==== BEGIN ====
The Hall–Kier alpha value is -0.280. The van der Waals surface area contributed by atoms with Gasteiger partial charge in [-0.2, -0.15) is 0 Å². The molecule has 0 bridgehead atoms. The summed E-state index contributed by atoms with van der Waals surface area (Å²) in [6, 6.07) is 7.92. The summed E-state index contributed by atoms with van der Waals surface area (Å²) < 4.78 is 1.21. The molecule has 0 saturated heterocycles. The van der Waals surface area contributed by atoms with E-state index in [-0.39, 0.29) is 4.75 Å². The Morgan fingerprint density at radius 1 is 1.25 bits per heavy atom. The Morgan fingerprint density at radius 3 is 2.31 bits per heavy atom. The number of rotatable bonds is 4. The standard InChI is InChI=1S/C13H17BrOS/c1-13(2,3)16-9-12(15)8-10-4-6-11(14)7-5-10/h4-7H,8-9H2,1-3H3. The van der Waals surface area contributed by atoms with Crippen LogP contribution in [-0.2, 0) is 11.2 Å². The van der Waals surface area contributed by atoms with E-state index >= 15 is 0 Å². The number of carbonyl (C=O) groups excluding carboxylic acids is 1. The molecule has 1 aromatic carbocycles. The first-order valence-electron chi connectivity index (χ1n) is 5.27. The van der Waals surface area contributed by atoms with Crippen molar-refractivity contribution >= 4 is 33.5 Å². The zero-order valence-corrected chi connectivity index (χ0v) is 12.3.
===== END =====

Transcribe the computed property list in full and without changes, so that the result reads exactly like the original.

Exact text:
The Hall–Kier alpha value is -0.280. The van der Waals surface area contributed by atoms with Gasteiger partial charge in [-0.2, -0.15) is 0 Å². The molecule has 0 bridgehead atoms. The summed E-state index contributed by atoms with van der Waals surface area (Å²) in [6, 6.07) is 7.92. The summed E-state index contributed by atoms with van der Waals surface area (Å²) < 4.78 is 1.21. The molecule has 0 saturated heterocycles. The van der Waals surface area contributed by atoms with E-state index in [-0.39, 0.29) is 4.75 Å². The Morgan fingerprint density at radius 1 is 1.25 bits per heavy atom. The Morgan fingerprint density at radius 3 is 2.31 bits per heavy atom. The number of rotatable bonds is 4. The standard InChI is InChI=1S/C13H17BrOS/c1-13(2,3)16-9-12(15)8-10-4-6-11(14)7-5-10/h4-7H,8-9H2,1-3H3. The van der Waals surface area contributed by atoms with Crippen LogP contribution in [-0.2, 0) is 11.2 Å². The van der Waals surface area contributed by atoms with E-state index >= 15 is 0 Å². The number of carbonyl (C=O) groups excluding carboxylic acids is 1. The molecule has 1 aromatic carbocycles. The first-order valence-electron chi connectivity index (χ1n) is 5.27. The van der Waals surface area contributed by atoms with Crippen molar-refractivity contribution >= 4 is 33.5 Å². The zero-order valence-corrected chi connectivity index (χ0v) is 12.3.